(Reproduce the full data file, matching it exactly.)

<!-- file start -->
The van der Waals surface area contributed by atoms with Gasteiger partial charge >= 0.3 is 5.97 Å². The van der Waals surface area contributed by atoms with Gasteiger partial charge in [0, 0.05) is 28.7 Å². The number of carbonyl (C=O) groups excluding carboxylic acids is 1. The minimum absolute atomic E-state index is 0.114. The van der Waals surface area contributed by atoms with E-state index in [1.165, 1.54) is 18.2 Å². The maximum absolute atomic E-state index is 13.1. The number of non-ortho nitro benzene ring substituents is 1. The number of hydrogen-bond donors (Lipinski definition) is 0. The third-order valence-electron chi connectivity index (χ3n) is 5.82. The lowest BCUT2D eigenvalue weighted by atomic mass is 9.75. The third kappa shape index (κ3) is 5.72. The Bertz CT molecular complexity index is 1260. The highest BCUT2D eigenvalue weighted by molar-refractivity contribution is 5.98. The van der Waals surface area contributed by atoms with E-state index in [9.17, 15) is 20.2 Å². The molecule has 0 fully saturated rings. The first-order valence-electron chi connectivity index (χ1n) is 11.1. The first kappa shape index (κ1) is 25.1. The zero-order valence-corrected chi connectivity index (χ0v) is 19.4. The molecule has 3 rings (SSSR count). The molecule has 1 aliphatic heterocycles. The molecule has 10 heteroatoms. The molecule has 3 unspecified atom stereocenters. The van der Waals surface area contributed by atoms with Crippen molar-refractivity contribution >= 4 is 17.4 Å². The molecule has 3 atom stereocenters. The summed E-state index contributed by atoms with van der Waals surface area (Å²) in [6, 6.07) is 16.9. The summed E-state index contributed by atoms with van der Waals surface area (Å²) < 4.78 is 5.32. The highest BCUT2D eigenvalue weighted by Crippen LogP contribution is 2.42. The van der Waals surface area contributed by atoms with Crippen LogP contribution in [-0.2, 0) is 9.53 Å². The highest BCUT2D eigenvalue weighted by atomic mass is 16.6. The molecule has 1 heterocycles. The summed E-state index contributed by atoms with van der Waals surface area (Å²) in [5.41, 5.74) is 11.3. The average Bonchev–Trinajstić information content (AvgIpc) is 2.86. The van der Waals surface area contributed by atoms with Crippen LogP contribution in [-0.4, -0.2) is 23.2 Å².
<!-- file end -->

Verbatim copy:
The van der Waals surface area contributed by atoms with Gasteiger partial charge >= 0.3 is 5.97 Å². The van der Waals surface area contributed by atoms with Gasteiger partial charge in [0, 0.05) is 28.7 Å². The number of carbonyl (C=O) groups excluding carboxylic acids is 1. The minimum absolute atomic E-state index is 0.114. The van der Waals surface area contributed by atoms with E-state index in [1.165, 1.54) is 18.2 Å². The maximum absolute atomic E-state index is 13.1. The number of non-ortho nitro benzene ring substituents is 1. The number of hydrogen-bond donors (Lipinski definition) is 0. The third-order valence-electron chi connectivity index (χ3n) is 5.82. The lowest BCUT2D eigenvalue weighted by atomic mass is 9.75. The third kappa shape index (κ3) is 5.72. The Bertz CT molecular complexity index is 1260. The highest BCUT2D eigenvalue weighted by molar-refractivity contribution is 5.98. The van der Waals surface area contributed by atoms with E-state index in [9.17, 15) is 20.2 Å². The molecule has 0 fully saturated rings. The first-order valence-electron chi connectivity index (χ1n) is 11.1. The first kappa shape index (κ1) is 25.1. The zero-order valence-corrected chi connectivity index (χ0v) is 19.4. The molecule has 3 rings (SSSR count). The molecule has 1 aliphatic heterocycles. The molecule has 10 heteroatoms. The molecule has 3 unspecified atom stereocenters. The van der Waals surface area contributed by atoms with Crippen molar-refractivity contribution >= 4 is 17.4 Å². The molecule has 3 atom stereocenters. The summed E-state index contributed by atoms with van der Waals surface area (Å²) in [6, 6.07) is 16.9. The summed E-state index contributed by atoms with van der Waals surface area (Å²) < 4.78 is 5.32. The highest BCUT2D eigenvalue weighted by Crippen LogP contribution is 2.42. The van der Waals surface area contributed by atoms with Crippen LogP contribution in [-0.2, 0) is 9.53 Å². The highest BCUT2D eigenvalue weighted by atomic mass is 16.6. The molecule has 1 heterocycles. The summed E-state index contributed by atoms with van der Waals surface area (Å²) in [5.41, 5.74) is 11.3. The average Bonchev–Trinajstić information content (AvgIpc) is 2.86. The van der Waals surface area contributed by atoms with Crippen LogP contribution in [-0.4, -0.2) is 23.2 Å².